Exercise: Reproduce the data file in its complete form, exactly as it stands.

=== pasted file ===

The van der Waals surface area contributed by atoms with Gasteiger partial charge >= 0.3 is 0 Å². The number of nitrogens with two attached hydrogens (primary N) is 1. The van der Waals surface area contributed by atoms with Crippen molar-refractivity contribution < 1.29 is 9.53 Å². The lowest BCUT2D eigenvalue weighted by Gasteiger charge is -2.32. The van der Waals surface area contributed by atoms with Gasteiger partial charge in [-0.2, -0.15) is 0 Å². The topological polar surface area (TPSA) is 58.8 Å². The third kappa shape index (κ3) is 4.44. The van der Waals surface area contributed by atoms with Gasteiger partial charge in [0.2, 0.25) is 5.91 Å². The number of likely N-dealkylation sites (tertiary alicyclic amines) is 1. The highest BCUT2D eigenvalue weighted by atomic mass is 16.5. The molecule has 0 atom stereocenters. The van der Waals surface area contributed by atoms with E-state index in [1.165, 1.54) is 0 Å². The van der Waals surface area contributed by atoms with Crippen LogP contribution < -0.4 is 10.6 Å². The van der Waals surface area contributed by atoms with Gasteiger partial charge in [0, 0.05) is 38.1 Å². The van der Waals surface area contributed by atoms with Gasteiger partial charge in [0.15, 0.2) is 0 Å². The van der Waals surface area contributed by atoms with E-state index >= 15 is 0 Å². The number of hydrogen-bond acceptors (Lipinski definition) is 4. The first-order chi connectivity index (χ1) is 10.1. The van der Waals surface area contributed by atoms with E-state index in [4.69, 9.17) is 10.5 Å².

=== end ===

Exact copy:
The van der Waals surface area contributed by atoms with Gasteiger partial charge >= 0.3 is 0 Å². The number of nitrogens with two attached hydrogens (primary N) is 1. The van der Waals surface area contributed by atoms with Crippen molar-refractivity contribution < 1.29 is 9.53 Å². The lowest BCUT2D eigenvalue weighted by Gasteiger charge is -2.32. The van der Waals surface area contributed by atoms with Gasteiger partial charge in [-0.2, -0.15) is 0 Å². The topological polar surface area (TPSA) is 58.8 Å². The third kappa shape index (κ3) is 4.44. The van der Waals surface area contributed by atoms with Gasteiger partial charge in [0.2, 0.25) is 5.91 Å². The number of likely N-dealkylation sites (tertiary alicyclic amines) is 1. The highest BCUT2D eigenvalue weighted by atomic mass is 16.5. The molecule has 0 atom stereocenters. The van der Waals surface area contributed by atoms with E-state index in [1.165, 1.54) is 0 Å². The van der Waals surface area contributed by atoms with Crippen LogP contribution < -0.4 is 10.6 Å². The van der Waals surface area contributed by atoms with Gasteiger partial charge in [0, 0.05) is 38.1 Å². The van der Waals surface area contributed by atoms with Gasteiger partial charge in [0.15, 0.2) is 0 Å². The van der Waals surface area contributed by atoms with E-state index >= 15 is 0 Å². The number of hydrogen-bond acceptors (Lipinski definition) is 4. The first-order chi connectivity index (χ1) is 10.1. The van der Waals surface area contributed by atoms with E-state index in [4.69, 9.17) is 10.5 Å².